The transition to selfing has made the model plant A. thaliana an ideal system for the reconstruction of self-incompatibility. It is believed that the loss-of-function mutations in SRK and SCR genes has led to self-fertility in all A. thaliana ecotypes [28,30,31,32,35,49,50,51]. Self-incompatibility has been restored in some A. thaliana ecotypes by introducing functional A. lyrata SCR and SRK genes, while several other ecotypes have remained self-fertile [31,33,35,40,43]. Notably, transgenic A. thaliana expressing A. lyrata SCRb-SRKb in the C24 ecotype were self-incompatible and produced very few seeds, while the same combination in the Col-0 ecotype resulted in full seed production with selfing [33,35,40]. On the other hand, the addition of ARC1 with A. lyrata SCRb-SRKb in the Col-0 ecotype resulted in self-incompatible plants with reduced seed set [43].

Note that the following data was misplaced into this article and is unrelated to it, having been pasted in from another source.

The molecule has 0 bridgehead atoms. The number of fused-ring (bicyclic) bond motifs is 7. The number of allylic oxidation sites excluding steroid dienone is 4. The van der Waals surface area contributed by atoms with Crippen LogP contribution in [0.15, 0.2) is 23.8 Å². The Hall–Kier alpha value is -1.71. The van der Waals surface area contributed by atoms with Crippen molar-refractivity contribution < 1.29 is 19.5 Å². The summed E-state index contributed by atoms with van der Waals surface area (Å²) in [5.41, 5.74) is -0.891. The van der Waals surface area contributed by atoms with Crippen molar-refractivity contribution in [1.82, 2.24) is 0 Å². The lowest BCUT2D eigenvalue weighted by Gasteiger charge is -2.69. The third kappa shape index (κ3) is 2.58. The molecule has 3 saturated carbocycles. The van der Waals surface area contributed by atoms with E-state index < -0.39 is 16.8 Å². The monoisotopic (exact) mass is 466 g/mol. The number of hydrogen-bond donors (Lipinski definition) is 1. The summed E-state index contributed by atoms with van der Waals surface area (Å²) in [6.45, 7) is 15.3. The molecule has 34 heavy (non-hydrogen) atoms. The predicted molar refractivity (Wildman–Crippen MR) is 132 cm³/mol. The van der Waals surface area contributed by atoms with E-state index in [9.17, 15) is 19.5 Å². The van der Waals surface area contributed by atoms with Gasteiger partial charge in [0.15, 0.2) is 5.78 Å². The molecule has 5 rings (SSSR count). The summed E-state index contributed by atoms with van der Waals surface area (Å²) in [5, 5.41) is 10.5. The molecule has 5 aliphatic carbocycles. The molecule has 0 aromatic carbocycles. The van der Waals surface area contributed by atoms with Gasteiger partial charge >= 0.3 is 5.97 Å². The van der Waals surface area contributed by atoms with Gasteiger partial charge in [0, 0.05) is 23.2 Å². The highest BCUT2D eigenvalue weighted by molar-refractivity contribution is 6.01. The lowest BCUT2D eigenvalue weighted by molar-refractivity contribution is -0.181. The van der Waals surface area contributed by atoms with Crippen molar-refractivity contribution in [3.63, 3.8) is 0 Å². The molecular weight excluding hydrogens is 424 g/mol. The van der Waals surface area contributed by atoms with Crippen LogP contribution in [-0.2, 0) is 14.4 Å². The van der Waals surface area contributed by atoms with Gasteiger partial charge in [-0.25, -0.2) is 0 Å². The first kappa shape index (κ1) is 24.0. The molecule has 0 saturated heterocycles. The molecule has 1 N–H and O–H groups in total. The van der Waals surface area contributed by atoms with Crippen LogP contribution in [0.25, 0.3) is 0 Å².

In this study, we tested the reconstitution of the SCR-SRK-ARC1 signaling pathway in self-compatible A. thaliana using new sets of self-incompatibility genes from two other species, self-incompatible B. napus and A. halleri. Our results showed that self-pollen rejection was achieved only in the A. thaliana AhSCR13-AhSRK13-AhARC1 Col-0 lines. The other combination of the AhSCR13-AhSRK13 transgenes was not sufficient to restore self-incompatibility in A. thaliana Col-0 ecotypes, similar to that previously observed [43]. Interestingly, only flowers from the AhSCR13-AhSRK13-AhARC1 strongly self-incompatible Col-0 plants displayed an approach herkogamous phenotype, which had been previously detected with the SCRb-SRKb-ARC1 transgene combination [43]. The self-compatible A. thaliana Col-0 AhSCR13-AhSRK13-AhARC1 plants maintained the same floral phenotype as wild-type Col-0 plants, indicating that the approach herkogamous phenotype is associated with the intensity of self-incompatibility of the transgenic plants. The expression of SRKb was previously found to enhance pistil elongation and stigma exertion in the rdr6 mutant background [52]. Thus, the self-incompatibility signaling transduction mediated by AhSCR13-AhSRK13-AhARC1 might also activate downstream components that are regulating pistil development.